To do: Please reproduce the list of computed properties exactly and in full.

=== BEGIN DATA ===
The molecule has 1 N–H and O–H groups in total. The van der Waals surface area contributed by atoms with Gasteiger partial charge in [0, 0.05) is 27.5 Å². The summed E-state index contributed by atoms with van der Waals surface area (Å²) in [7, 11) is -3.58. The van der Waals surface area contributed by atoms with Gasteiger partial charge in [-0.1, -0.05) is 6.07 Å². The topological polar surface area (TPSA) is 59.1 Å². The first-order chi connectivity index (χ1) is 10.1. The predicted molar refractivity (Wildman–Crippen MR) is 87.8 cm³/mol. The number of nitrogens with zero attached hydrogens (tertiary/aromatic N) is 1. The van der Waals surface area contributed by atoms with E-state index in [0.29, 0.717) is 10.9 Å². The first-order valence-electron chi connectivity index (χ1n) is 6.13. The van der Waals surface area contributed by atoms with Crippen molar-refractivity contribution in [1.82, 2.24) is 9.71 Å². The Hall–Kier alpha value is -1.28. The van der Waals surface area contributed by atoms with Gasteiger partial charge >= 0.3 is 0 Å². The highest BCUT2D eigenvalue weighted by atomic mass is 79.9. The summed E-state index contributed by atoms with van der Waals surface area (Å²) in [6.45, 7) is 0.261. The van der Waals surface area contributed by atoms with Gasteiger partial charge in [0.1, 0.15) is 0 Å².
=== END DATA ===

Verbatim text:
The molecule has 1 N–H and O–H groups in total. The van der Waals surface area contributed by atoms with Gasteiger partial charge in [0, 0.05) is 27.5 Å². The summed E-state index contributed by atoms with van der Waals surface area (Å²) in [7, 11) is -3.58. The van der Waals surface area contributed by atoms with Gasteiger partial charge in [-0.1, -0.05) is 6.07 Å². The topological polar surface area (TPSA) is 59.1 Å². The first-order chi connectivity index (χ1) is 10.1. The predicted molar refractivity (Wildman–Crippen MR) is 87.8 cm³/mol. The number of nitrogens with zero attached hydrogens (tertiary/aromatic N) is 1. The van der Waals surface area contributed by atoms with E-state index in [0.29, 0.717) is 10.9 Å². The first-order valence-electron chi connectivity index (χ1n) is 6.13. The van der Waals surface area contributed by atoms with Crippen molar-refractivity contribution in [1.82, 2.24) is 9.71 Å². The Hall–Kier alpha value is -1.28. The van der Waals surface area contributed by atoms with Gasteiger partial charge >= 0.3 is 0 Å². The highest BCUT2D eigenvalue weighted by atomic mass is 79.9. The summed E-state index contributed by atoms with van der Waals surface area (Å²) in [6.45, 7) is 0.261. The van der Waals surface area contributed by atoms with Gasteiger partial charge in [0.1, 0.15) is 0 Å².